I have stated publicly that the pond is in no immediate danger of disappearing. I may have spoken too soon. In May, Craig Saunders, hydrogeologist and member of the MPC, and I placed three silt traps in the pond to attempt to measure just how fast the muck is accumulating in the pond. When we pulled the traps a couple of weeks ago we were stunned to see that two of the three traps were filled with more than two inches of organic muck. This is not to say that in the space of four months the pond accumulated two inches of sediment, but it clearly indicates that sediment is moving, and accumulating, in the pond, at a rate far greater than we had imagined.
Even more eye-opening is the fact that it is becoming more difficult to move a dinghy or canoe in the pond. Although the studies found the pond’s average depth to be 1.7 feet, we are now barely able to move the boats through the upper reaches of the pond, which now averages about six inches in depth. Taking full advantage of this warm, shallow, organic-rich environment, emergent vegetation rimming the north end of the pond is expanding rapidly, creating islands of plants well out into the pond, a hint that rapid expansion may be imminent.
The Mill Pond Committee’s recommendation to the selectmen is that the pond be dredged to an average depth of four feet. This would more than double the volume of water in the Pond, improving habitat for fishes such as perch, bluegill, minnows, as well as ducks, geese, swans, muskrat, otter, turtles, frogs, and snakes as well. And scores of invertebrates, upon which the higher animals depend.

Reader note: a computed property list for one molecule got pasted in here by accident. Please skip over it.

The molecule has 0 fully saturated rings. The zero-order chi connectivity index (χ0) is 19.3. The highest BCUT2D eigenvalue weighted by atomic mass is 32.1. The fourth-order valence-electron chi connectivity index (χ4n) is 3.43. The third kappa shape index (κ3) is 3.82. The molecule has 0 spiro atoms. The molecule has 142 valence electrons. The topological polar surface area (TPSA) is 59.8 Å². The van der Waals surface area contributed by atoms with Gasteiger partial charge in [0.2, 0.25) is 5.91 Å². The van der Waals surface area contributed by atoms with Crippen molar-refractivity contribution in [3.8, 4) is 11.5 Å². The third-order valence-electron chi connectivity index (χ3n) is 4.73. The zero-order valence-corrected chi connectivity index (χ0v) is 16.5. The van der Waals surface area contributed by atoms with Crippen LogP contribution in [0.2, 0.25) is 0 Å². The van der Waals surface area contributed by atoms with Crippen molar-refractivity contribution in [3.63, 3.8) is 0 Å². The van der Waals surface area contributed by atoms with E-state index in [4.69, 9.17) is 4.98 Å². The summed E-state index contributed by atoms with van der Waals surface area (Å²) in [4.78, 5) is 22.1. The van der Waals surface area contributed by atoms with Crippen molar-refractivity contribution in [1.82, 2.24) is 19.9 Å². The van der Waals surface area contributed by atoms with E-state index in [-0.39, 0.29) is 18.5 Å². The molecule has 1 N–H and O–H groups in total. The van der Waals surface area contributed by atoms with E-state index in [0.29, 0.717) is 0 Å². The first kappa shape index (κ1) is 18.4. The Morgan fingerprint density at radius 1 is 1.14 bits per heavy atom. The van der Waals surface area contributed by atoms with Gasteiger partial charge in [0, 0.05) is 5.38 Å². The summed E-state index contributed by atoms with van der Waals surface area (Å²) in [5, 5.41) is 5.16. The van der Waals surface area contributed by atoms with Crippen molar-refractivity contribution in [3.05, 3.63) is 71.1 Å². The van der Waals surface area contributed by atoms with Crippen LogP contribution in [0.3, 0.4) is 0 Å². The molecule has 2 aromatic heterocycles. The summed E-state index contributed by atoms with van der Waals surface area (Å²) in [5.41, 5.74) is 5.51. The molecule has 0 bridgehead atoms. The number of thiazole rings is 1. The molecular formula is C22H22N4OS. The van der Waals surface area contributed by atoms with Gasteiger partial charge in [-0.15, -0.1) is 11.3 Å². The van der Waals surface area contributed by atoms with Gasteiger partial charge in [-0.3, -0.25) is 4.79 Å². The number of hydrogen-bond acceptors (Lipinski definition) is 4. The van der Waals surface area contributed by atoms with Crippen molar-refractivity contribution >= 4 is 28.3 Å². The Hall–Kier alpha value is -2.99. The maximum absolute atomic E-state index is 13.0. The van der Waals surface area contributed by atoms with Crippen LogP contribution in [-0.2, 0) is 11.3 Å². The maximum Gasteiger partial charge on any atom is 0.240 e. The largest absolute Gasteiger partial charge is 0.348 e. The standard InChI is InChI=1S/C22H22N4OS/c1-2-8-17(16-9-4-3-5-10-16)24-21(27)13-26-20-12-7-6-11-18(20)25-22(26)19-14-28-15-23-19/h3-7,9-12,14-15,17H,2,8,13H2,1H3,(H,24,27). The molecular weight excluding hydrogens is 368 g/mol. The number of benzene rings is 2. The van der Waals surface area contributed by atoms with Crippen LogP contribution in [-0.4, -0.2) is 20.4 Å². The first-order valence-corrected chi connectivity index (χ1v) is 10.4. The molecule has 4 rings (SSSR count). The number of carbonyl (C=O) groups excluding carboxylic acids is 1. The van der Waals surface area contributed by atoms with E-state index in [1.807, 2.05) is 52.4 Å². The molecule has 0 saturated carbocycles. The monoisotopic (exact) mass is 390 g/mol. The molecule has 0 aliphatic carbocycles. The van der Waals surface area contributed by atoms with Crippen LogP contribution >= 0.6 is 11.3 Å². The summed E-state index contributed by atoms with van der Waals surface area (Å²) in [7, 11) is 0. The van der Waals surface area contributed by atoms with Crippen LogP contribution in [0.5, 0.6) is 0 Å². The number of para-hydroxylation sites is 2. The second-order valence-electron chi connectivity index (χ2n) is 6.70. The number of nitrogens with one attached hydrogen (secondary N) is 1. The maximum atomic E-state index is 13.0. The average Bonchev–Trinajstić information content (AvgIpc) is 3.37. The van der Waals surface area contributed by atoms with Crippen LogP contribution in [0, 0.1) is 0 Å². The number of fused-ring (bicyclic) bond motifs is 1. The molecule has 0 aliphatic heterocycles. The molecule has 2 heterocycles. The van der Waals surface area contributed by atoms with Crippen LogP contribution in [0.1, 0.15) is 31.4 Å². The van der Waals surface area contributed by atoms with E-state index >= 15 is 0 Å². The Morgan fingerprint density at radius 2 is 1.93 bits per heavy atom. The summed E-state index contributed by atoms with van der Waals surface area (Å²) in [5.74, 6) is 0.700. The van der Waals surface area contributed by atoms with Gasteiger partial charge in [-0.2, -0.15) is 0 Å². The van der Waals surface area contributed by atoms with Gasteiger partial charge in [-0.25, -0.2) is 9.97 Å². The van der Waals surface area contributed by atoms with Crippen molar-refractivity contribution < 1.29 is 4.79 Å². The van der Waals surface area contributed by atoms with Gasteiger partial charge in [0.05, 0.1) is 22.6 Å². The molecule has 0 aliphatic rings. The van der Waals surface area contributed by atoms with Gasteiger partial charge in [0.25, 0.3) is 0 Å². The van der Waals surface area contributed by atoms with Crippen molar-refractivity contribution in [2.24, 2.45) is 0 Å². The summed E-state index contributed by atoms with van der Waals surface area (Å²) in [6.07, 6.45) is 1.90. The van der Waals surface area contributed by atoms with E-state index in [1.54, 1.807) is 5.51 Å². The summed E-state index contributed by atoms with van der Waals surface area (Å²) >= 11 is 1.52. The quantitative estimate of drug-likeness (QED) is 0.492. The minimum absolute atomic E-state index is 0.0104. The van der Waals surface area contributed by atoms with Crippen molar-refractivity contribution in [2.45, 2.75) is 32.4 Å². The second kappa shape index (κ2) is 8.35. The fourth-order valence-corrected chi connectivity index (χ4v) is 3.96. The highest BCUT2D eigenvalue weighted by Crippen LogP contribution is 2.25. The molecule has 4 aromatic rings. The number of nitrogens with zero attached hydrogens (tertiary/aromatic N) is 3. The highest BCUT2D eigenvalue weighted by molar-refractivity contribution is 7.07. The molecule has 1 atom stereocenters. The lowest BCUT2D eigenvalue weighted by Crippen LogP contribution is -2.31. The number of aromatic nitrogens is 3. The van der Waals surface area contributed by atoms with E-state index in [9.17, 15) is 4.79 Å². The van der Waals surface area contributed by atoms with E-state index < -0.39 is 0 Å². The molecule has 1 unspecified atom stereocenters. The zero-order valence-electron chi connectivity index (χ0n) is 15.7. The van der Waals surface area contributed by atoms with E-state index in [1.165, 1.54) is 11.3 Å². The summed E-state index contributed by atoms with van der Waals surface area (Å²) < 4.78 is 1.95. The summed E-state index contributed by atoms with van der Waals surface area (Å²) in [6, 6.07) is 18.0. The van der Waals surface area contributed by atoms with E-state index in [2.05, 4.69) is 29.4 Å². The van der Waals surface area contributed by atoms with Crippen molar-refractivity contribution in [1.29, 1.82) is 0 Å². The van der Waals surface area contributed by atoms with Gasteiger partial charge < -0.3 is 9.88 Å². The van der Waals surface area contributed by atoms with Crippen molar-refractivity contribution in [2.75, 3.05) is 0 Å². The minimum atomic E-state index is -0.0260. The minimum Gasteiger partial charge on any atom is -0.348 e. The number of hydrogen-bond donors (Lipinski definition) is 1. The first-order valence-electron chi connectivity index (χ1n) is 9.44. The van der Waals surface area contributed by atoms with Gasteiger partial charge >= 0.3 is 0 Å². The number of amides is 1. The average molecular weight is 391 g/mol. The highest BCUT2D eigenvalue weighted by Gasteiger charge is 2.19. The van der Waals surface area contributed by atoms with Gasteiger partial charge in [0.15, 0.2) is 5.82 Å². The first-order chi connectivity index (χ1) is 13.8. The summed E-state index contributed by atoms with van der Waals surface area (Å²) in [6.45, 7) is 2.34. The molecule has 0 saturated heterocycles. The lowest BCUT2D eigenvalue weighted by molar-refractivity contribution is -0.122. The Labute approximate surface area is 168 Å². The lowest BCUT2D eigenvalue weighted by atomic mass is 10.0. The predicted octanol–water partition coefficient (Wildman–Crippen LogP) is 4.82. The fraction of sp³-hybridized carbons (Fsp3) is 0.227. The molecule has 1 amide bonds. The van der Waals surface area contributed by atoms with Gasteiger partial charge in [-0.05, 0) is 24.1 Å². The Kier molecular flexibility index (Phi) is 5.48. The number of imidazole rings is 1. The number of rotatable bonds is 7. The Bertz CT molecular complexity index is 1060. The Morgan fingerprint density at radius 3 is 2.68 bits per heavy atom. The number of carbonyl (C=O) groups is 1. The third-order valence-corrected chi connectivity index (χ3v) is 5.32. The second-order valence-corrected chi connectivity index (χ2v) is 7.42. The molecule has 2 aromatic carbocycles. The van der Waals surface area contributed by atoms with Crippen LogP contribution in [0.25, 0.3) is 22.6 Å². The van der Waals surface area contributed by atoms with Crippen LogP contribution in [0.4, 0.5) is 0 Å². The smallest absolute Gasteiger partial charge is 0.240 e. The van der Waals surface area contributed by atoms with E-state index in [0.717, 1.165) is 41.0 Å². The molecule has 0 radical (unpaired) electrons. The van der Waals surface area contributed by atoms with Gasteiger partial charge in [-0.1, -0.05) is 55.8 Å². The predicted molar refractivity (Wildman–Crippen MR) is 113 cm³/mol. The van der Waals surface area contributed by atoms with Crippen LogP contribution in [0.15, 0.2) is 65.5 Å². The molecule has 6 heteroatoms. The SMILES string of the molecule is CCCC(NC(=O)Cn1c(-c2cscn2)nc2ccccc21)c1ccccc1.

No, the brook trout will not benefit from the dredging. They are doing just fine in the upper reaches of Mill Brook, where the spring-fed waters are cooler, and have suitable sand/gravel areas for spawning. They will live out their lives without any access to Tisbury Great Pond, just as millions of brook trout do all over New England and beyond — with no access to the sea or coastal estuaries. Sea-run “salter” brook trout are a marvelous adaptation to coastal estuaries, and restoring streams for them to access the estuary, where appropriate, is a desirable conservation goal. The key words are “where appropriate.”
Dredging Mill Pond will guarantee that a lot of kids will have the opportunity to catch a yellow perch, a bluegill, or a frog for many years to come, and that seems like a pretty good investment for the future.
Ultimately, the people of West Tisbury and the owners of the several impounded ponds will decide what is appropriate for the Island’s Emerald Necklace, including the Mill Pond. And the brook trout will continue to flourish. Dredging won’t be cheap. Neither would be removal of the dam. The Mill Pond Committee estimates dredging can be done for $400,000. Prudy has a dam removal estimate of $558,000.
West Tisbury Mill Pond Committee
Bob Woodruff, a wildlife biologist, lives in West Tisbury. He has done research and managed brook trout and other salmonid fishes in Maine.